Published on June 20, 2016
cover of Doing Good Better

Brother, can you spare an RCT? ‘Doing Good Better’ by William MacAskill

By Terence Wood

If you’ve ever thought carefully about international development you will be tormented by shoulds. Should the Australian government really give aid rather than focus on domestic poverty? Should I donate more money personally? And if so, what sort of NGO should I give to?

The good news is that William MacAskill is here to help. MacAskill is an associate professor in philosophy at the University of Oxford, and in Doing Good Better he wants to teach you to be an Effective Altruist.

Effective Altruism is an attempt to take a form of consequentialism (a philosophical viewpoint in which an action is deemed right or wrong on the basis of its consequences) and plant it squarely amidst the decisions of our daily lives. MacAskill’s target audience isn’t limited to people involved in international development, but almost everything he says is relevant.

Effective Altruists contend we should devote as much time and as many resources as we reasonably can to help those in greater need. They also want us to avoid actions that cause, or will cause, suffering. Taken together, this means promoting vegetarianism, (probably) taking action on climate change, and–of most interest to readers of this blog–giving a lot of aid. That’s the altruism. As for effectiveness, MacAskill argues that when we give we need to focus on addressing the most acute needs, while carefully choosing what works best.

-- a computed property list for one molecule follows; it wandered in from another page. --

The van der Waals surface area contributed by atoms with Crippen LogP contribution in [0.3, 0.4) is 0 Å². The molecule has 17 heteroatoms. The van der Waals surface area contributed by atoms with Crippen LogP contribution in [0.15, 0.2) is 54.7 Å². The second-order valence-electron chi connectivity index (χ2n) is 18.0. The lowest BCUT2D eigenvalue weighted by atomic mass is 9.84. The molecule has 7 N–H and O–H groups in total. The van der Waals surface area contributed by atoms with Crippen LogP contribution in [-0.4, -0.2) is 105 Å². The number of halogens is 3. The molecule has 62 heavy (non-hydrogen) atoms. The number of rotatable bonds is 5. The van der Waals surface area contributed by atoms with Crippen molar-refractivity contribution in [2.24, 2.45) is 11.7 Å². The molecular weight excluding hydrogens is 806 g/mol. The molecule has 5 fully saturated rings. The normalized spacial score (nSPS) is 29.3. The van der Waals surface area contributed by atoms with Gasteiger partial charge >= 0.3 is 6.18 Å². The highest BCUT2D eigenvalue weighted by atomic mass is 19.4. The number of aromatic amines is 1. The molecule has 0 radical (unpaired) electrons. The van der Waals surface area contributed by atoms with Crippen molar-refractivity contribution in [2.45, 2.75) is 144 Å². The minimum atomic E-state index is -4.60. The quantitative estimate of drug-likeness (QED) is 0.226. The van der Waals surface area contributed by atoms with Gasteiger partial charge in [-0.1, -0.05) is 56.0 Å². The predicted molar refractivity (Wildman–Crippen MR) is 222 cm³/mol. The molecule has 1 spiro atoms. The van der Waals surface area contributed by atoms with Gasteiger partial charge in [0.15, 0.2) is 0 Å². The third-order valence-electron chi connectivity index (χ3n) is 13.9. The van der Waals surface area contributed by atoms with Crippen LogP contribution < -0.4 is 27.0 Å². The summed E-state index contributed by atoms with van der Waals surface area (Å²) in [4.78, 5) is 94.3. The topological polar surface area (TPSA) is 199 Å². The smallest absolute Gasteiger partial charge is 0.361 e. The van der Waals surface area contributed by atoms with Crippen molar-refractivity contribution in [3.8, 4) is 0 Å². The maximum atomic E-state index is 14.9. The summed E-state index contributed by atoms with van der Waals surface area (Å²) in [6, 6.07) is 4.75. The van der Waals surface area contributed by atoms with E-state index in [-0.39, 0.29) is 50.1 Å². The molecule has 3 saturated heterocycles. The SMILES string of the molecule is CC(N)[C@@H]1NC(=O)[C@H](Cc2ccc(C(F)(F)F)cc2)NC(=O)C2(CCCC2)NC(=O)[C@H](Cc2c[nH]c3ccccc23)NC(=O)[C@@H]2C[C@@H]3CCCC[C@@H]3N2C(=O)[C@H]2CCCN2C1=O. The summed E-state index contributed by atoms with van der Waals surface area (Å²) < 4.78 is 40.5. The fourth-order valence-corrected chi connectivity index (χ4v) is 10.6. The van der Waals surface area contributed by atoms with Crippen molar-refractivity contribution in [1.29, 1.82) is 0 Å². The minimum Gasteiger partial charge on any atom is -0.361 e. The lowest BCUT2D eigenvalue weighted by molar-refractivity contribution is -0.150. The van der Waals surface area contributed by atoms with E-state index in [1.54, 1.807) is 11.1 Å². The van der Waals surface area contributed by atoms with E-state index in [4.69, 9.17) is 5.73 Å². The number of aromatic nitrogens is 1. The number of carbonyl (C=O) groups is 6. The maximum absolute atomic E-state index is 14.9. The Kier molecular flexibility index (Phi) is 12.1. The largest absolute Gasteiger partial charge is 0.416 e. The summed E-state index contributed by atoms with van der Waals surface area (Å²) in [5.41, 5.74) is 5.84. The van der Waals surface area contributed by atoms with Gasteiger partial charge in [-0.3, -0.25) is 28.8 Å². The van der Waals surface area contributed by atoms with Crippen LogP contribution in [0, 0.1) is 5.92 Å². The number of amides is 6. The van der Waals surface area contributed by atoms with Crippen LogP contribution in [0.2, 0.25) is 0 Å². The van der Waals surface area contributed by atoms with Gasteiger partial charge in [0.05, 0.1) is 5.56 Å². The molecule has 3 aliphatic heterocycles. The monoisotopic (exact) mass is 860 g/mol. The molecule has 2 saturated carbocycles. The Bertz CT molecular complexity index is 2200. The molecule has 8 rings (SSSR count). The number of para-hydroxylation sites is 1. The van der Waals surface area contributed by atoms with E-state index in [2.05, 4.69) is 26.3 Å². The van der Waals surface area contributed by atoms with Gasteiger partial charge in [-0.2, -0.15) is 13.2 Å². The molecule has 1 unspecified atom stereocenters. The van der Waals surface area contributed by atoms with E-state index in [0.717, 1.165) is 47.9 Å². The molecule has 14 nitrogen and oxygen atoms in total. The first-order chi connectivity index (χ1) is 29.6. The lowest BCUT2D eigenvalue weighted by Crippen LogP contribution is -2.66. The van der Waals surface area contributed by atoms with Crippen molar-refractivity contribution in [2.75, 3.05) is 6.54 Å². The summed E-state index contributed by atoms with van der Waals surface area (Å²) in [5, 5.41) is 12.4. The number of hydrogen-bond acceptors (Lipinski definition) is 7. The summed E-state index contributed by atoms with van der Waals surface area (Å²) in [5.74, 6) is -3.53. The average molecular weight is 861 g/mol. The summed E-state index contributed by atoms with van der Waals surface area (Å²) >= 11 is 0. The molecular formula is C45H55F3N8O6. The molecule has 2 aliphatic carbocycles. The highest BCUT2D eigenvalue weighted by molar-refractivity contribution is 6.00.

What’s not to like? Quite a lot it turns out, at least when it comes to aid. (I also have issues with his views on climate change and fair trade, but I’ll stick to aid here.)

But before outlining the issues with MacAskill’s argument, it is worth focusing on what he does well, because at times this book is superb. It’s brilliantly written, which you’ll appreciate if you’ve spent years battling development texts. There are no unnecessary chapters. There is no sedative effect. No shards of jargon. There aren’t even any thickets of equations. Instead, there is lucid prose, sound thinking and powerful examples. He’s at his best in early chapters where, for example, he uses survey data on income and happiness to argue the moral case for prioritising helping poor people in developing countries. There’s a philosophical argument involved, but he makes it adroitly, making his case seem like nothing more than common sense. (Indeed, while philosophy guides MacAskill, it sits gently in the background throughout. If you want an explicit treatment of a view similar to MacAskill’s you could try the chapters on global poverty in recent editions of Peter Singer’s Practical Ethics).

MacAskill also makes two powerful practical points about aid work: not all good deeds deliver benefits, even when well-intended; and, even when they do work, not all good deeds deliver the same amount of good. Following from this, MacAskill argues that we need to gather good evidence on efficacy, and prioritise aid work that delivers the most benefit.